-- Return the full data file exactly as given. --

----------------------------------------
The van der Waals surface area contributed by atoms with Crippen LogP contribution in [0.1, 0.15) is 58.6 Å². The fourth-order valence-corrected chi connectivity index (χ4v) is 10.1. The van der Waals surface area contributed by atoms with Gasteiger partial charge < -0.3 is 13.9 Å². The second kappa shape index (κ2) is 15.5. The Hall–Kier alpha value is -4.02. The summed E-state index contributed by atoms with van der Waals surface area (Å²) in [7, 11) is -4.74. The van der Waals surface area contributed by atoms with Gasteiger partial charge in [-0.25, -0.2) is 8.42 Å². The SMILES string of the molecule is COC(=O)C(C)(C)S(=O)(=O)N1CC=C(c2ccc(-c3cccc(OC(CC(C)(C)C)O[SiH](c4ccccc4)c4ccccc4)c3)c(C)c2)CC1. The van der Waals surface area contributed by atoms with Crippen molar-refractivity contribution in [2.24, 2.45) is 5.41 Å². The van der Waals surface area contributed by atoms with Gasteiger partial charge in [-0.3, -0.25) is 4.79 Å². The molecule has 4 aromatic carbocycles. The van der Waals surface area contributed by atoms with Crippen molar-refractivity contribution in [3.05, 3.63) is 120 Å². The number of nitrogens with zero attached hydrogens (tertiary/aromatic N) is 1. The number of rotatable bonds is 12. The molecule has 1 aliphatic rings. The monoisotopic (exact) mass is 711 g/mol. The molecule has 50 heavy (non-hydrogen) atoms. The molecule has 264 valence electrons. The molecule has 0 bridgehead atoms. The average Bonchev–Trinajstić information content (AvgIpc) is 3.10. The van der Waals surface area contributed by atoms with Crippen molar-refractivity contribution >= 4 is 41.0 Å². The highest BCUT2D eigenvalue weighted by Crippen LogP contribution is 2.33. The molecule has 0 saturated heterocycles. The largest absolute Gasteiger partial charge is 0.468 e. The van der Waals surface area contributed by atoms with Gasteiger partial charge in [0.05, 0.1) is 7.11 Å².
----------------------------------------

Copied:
The van der Waals surface area contributed by atoms with Crippen LogP contribution in [0.1, 0.15) is 58.6 Å². The fourth-order valence-corrected chi connectivity index (χ4v) is 10.1. The van der Waals surface area contributed by atoms with Gasteiger partial charge < -0.3 is 13.9 Å². The second kappa shape index (κ2) is 15.5. The Hall–Kier alpha value is -4.02. The summed E-state index contributed by atoms with van der Waals surface area (Å²) in [7, 11) is -4.74. The van der Waals surface area contributed by atoms with Gasteiger partial charge in [-0.25, -0.2) is 8.42 Å². The SMILES string of the molecule is COC(=O)C(C)(C)S(=O)(=O)N1CC=C(c2ccc(-c3cccc(OC(CC(C)(C)C)O[SiH](c4ccccc4)c4ccccc4)c3)c(C)c2)CC1. The van der Waals surface area contributed by atoms with Crippen molar-refractivity contribution in [2.24, 2.45) is 5.41 Å². The van der Waals surface area contributed by atoms with Gasteiger partial charge in [-0.3, -0.25) is 4.79 Å². The molecule has 4 aromatic carbocycles. The van der Waals surface area contributed by atoms with Crippen molar-refractivity contribution in [3.05, 3.63) is 120 Å². The number of nitrogens with zero attached hydrogens (tertiary/aromatic N) is 1. The number of rotatable bonds is 12. The molecule has 1 aliphatic rings. The monoisotopic (exact) mass is 711 g/mol. The molecule has 50 heavy (non-hydrogen) atoms. The molecule has 264 valence electrons. The molecule has 0 bridgehead atoms. The average Bonchev–Trinajstić information content (AvgIpc) is 3.10. The van der Waals surface area contributed by atoms with Crippen molar-refractivity contribution >= 4 is 41.0 Å². The highest BCUT2D eigenvalue weighted by Crippen LogP contribution is 2.33. The molecule has 0 saturated heterocycles. The largest absolute Gasteiger partial charge is 0.468 e. The van der Waals surface area contributed by atoms with Gasteiger partial charge in [0.05, 0.1) is 7.11 Å².